The U.S. Air Force Wants NGAD Fighters ASAP

March 26, 2024 Topic: Security Region: Americas Blog Brand: The Buzz Tags: NGAD6th Generation FighterF-35U.S. Air ForceMilitaryDefense

The U.S. Air Force Wants NGAD Fighters ASAP

The U.S. Air Force is aggressively advancing its sixth-generation stealth fighter, the Next Generation Air Dominance (NGAD) program, with a budget request nearing $3 billion to counter China's military expansion.

Summary: The U.S. Air Force is aggressively advancing its sixth-generation stealth fighter, the Next Generation Air Dominance (NGAD) program, with a budget request nearing $3 billion to counter China's military expansion. This funding boost, aimed at research, development, and the Collaborative Combat Aircraft program, signifies the Air Force's commitment to maintaining aerial superiority. The NGAD, a top-secret project expected to feature manned and unmanned capabilities and control drone swarms, aims to succeed the F-22 Raptors with an anticipated operational timeline in the 2030s. Despite budget caps and high costs, the Air Force prioritizes NGAD to ensure future combat readiness and technological edge.

NGAD: Unveiling the Air Force's Multi-Billion Dollar Plan for Next-Gen Superiority

The U.S. Air Force wants its sixth-generation stealth fighter jet to be operational as soon as possible, and the service is willing to spend billions to make it happen.

With China’s military buildup looming in the background, the Air Force’s latest budget request includes almost $3 billion for the Next Generation Air Dominance (NGAD) program

The service allocated $2.8 billion in its budget request for research and development on the NGAD

An additional $600 million goes to the Collaborative Combat Aircraft program, a joint venture between the Air Force and the Navy that seeks to develop new warfighting capabilities such as unmanned aerial systems, autonomous technologies, and software. 

The Navy is also working on a sixth-generation stealth fighter jet for its air fleet. Titled F/A-XX, the platform will share similar capabilities with the combat aircraft that comes out of the NGAD program.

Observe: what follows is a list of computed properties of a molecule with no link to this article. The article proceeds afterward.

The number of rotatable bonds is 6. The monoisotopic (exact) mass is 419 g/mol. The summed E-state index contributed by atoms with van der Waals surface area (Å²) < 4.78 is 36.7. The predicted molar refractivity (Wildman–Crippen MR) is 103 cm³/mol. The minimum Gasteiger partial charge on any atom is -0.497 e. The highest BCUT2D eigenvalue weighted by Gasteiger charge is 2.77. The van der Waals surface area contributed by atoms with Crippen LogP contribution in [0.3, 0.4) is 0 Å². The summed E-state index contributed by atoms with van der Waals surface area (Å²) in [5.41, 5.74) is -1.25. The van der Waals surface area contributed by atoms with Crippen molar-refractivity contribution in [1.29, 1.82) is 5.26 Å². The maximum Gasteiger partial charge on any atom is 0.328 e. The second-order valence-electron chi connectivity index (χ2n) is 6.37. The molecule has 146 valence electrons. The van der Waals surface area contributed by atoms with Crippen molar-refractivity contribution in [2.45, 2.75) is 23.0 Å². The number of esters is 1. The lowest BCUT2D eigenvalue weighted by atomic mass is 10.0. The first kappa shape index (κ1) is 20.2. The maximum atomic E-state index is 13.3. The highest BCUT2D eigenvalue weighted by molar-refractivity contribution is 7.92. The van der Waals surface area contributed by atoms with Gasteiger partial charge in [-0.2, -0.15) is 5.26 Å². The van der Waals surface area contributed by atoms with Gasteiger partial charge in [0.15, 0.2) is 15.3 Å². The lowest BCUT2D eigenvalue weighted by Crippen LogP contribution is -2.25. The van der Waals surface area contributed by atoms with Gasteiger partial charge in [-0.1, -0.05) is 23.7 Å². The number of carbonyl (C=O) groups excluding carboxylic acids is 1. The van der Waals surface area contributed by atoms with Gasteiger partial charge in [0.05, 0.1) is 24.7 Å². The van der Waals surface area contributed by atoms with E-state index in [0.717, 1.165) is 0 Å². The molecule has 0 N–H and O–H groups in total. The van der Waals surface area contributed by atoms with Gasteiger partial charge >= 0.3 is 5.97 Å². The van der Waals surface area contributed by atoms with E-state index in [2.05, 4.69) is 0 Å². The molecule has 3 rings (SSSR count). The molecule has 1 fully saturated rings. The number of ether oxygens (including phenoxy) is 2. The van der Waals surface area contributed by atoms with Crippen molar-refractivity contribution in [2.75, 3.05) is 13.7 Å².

“We’re very, very fixated on being competitive with the pacing challenge [of China],” Air Force Secretary Frank Kendall told reporters earlier in March, ahead of the Air Force’s budget release.  

The Air Force expects NGAD to be operational in the 2030s. 

“I think the budget that we’ve submitted moves us forward — not quite as fast as we would like to, but it moves us forward in the right direction while maintaining the current capabilities that are essential to the nation. So I’m pretty comfortable with what we’re asking for, given the constraints that we have,” Kendall added


Congress has imposed a cap on military spending ($895 billion for Fiscal Year 2025), so the Department of Defense has to decide how to best allocate funds among the services. With the threat of a large-scale, conventional conflict with a near-peer adversary looming larger each year, these are high-stakes decisions that can shape the future.  

The NGAD, Explained

Air power defines conflicts. More capable aircraft and more numerous aerial assets give any military a far better chance of prevailing against its adversary. 

The NGAD is a highly classified program, and little is known about the exact capabilities the Air Force wants from its next-generation stealth fighter jet. From what is known, the NGAD will likely be able to operate in manned and unmanned configurations. It will probably be able to guide and control swarms of drones. 


When it comes to missions, the NGAD fighter jet is intended as an air superiority combat aircraft whose job it is to clear the skies of enemy fighter jets, thus clearing the way for other friendly aircraft. The Air Force intends the NGAD to replace its aging fleet of F-22 Raptor stealth fighter jets. The Pentagon expects the NGAD to come with a rather hefty price tag of $300 million per aircraft. 

About the Author

Stavros Atlamazoglou is a seasoned defense and national security journalist specializing in special operations. A Hellenic Army veteran (national service with the 575th Marine Battalion and Army HQ), he holds a BA from the Johns Hopkins University, an MA from the Johns Hopkins’ School of Advanced International Studies (SAIS). He is pursuing a J.D. at Boston College Law School. His work has been featured in Business Insider, Sandboxx, and SOFREP.